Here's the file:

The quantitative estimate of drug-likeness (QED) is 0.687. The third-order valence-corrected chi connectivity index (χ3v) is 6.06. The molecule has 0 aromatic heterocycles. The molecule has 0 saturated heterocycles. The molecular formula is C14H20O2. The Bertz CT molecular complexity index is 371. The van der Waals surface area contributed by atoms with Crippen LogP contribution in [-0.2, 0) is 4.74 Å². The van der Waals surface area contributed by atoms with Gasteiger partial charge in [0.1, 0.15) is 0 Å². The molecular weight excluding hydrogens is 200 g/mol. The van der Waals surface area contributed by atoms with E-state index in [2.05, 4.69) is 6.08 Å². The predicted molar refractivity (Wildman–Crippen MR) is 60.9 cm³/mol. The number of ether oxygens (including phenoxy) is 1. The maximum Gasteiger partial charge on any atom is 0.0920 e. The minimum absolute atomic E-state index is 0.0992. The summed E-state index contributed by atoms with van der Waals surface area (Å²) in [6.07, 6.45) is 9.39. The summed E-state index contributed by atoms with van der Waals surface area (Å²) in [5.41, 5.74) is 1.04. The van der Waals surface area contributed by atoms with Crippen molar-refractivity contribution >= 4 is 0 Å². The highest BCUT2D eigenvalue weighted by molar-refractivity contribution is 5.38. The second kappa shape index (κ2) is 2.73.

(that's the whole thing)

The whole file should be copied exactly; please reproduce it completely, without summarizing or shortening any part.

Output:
The quantitative estimate of drug-likeness (QED) is 0.687. The third-order valence-corrected chi connectivity index (χ3v) is 6.06. The molecule has 0 aromatic heterocycles. The molecule has 0 saturated heterocycles. The molecular formula is C14H20O2. The Bertz CT molecular complexity index is 371. The van der Waals surface area contributed by atoms with Crippen LogP contribution in [-0.2, 0) is 4.74 Å². The van der Waals surface area contributed by atoms with Gasteiger partial charge in [0.1, 0.15) is 0 Å². The molecular weight excluding hydrogens is 200 g/mol. The van der Waals surface area contributed by atoms with E-state index in [2.05, 4.69) is 6.08 Å². The predicted molar refractivity (Wildman–Crippen MR) is 60.9 cm³/mol. The number of ether oxygens (including phenoxy) is 1. The maximum Gasteiger partial charge on any atom is 0.0920 e. The minimum absolute atomic E-state index is 0.0992. The summed E-state index contributed by atoms with van der Waals surface area (Å²) in [6.07, 6.45) is 9.39. The summed E-state index contributed by atoms with van der Waals surface area (Å²) in [5.41, 5.74) is 1.04. The van der Waals surface area contributed by atoms with Crippen molar-refractivity contribution >= 4 is 0 Å². The highest BCUT2D eigenvalue weighted by molar-refractivity contribution is 5.38. The second kappa shape index (κ2) is 2.73.